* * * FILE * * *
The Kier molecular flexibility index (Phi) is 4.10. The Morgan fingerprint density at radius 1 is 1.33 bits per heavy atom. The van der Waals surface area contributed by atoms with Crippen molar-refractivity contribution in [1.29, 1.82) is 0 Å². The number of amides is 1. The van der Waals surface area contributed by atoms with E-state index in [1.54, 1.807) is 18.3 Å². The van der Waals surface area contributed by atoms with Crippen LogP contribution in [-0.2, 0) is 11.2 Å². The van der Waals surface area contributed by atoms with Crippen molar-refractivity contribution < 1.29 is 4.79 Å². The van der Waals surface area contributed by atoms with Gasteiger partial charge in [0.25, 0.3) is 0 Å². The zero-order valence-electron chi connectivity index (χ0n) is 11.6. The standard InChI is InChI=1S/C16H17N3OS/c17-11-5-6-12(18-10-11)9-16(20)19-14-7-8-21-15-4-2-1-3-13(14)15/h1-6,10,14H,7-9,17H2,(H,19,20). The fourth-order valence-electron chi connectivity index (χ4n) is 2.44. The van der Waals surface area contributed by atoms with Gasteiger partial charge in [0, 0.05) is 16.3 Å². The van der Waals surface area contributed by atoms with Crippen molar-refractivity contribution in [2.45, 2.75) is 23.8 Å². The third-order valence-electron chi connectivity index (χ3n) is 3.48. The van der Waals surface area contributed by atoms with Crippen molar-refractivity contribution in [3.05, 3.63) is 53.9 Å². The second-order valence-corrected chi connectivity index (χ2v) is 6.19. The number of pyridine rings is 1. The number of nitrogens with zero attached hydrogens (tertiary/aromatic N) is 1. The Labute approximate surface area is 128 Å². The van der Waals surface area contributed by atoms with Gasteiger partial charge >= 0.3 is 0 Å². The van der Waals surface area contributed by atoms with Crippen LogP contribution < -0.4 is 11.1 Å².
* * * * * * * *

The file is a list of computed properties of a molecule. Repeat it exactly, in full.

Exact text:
The Kier molecular flexibility index (Phi) is 4.10. The Morgan fingerprint density at radius 1 is 1.33 bits per heavy atom. The van der Waals surface area contributed by atoms with Crippen molar-refractivity contribution in [1.29, 1.82) is 0 Å². The number of amides is 1. The van der Waals surface area contributed by atoms with E-state index in [1.54, 1.807) is 18.3 Å². The van der Waals surface area contributed by atoms with Crippen LogP contribution in [-0.2, 0) is 11.2 Å². The van der Waals surface area contributed by atoms with Crippen molar-refractivity contribution < 1.29 is 4.79 Å². The van der Waals surface area contributed by atoms with Gasteiger partial charge in [0.25, 0.3) is 0 Å². The zero-order valence-electron chi connectivity index (χ0n) is 11.6. The standard InChI is InChI=1S/C16H17N3OS/c17-11-5-6-12(18-10-11)9-16(20)19-14-7-8-21-15-4-2-1-3-13(14)15/h1-6,10,14H,7-9,17H2,(H,19,20). The fourth-order valence-electron chi connectivity index (χ4n) is 2.44. The van der Waals surface area contributed by atoms with Gasteiger partial charge in [0, 0.05) is 16.3 Å². The van der Waals surface area contributed by atoms with Crippen molar-refractivity contribution in [2.45, 2.75) is 23.8 Å². The third-order valence-electron chi connectivity index (χ3n) is 3.48. The van der Waals surface area contributed by atoms with Crippen molar-refractivity contribution in [3.05, 3.63) is 53.9 Å². The second-order valence-corrected chi connectivity index (χ2v) is 6.19. The number of pyridine rings is 1. The number of nitrogens with zero attached hydrogens (tertiary/aromatic N) is 1. The Labute approximate surface area is 128 Å². The van der Waals surface area contributed by atoms with Gasteiger partial charge >= 0.3 is 0 Å². The van der Waals surface area contributed by atoms with Crippen LogP contribution < -0.4 is 11.1 Å².